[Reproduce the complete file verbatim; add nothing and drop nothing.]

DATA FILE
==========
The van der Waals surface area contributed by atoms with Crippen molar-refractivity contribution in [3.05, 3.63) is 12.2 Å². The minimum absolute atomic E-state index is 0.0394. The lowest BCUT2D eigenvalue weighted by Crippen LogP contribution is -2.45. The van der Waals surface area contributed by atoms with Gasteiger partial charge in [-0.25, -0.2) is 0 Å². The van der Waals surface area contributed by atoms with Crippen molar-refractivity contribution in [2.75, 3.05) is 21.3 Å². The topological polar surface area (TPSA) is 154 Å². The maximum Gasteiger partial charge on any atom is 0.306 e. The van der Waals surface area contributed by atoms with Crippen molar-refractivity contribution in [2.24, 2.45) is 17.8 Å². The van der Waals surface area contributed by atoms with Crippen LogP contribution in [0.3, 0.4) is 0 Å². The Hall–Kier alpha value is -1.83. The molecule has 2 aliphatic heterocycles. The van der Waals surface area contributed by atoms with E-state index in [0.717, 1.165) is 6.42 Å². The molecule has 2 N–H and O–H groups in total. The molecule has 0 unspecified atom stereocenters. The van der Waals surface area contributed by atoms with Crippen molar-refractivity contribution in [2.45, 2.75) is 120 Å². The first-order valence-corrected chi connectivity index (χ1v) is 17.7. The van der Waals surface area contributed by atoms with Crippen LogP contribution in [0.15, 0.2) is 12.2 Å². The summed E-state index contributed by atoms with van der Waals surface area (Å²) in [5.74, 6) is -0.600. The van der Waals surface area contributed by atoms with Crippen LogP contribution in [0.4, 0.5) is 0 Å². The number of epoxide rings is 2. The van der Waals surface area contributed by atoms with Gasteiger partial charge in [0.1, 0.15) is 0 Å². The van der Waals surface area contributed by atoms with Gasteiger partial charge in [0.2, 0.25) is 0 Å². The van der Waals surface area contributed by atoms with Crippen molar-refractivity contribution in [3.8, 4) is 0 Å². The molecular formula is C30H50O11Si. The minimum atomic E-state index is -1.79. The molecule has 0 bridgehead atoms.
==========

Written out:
The van der Waals surface area contributed by atoms with Crippen molar-refractivity contribution in [3.05, 3.63) is 12.2 Å². The minimum absolute atomic E-state index is 0.0394. The lowest BCUT2D eigenvalue weighted by Crippen LogP contribution is -2.45. The van der Waals surface area contributed by atoms with Gasteiger partial charge in [-0.25, -0.2) is 0 Å². The van der Waals surface area contributed by atoms with Crippen molar-refractivity contribution in [2.75, 3.05) is 21.3 Å². The topological polar surface area (TPSA) is 154 Å². The maximum Gasteiger partial charge on any atom is 0.306 e. The van der Waals surface area contributed by atoms with Crippen molar-refractivity contribution in [2.24, 2.45) is 17.8 Å². The van der Waals surface area contributed by atoms with Crippen LogP contribution in [0.3, 0.4) is 0 Å². The Hall–Kier alpha value is -1.83. The molecule has 2 aliphatic heterocycles. The van der Waals surface area contributed by atoms with E-state index in [0.717, 1.165) is 6.42 Å². The molecule has 2 N–H and O–H groups in total. The molecule has 0 unspecified atom stereocenters. The van der Waals surface area contributed by atoms with Crippen molar-refractivity contribution in [2.45, 2.75) is 120 Å². The first-order valence-corrected chi connectivity index (χ1v) is 17.7. The van der Waals surface area contributed by atoms with Crippen LogP contribution in [0.15, 0.2) is 12.2 Å². The summed E-state index contributed by atoms with van der Waals surface area (Å²) in [5.74, 6) is -0.600. The van der Waals surface area contributed by atoms with Crippen LogP contribution in [0.4, 0.5) is 0 Å². The number of epoxide rings is 2. The van der Waals surface area contributed by atoms with Gasteiger partial charge in [0.1, 0.15) is 0 Å². The van der Waals surface area contributed by atoms with Gasteiger partial charge in [0.2, 0.25) is 0 Å². The van der Waals surface area contributed by atoms with Crippen molar-refractivity contribution in [3.8, 4) is 0 Å². The molecular formula is C30H50O11Si. The minimum atomic E-state index is -1.79. The molecule has 0 bridgehead atoms.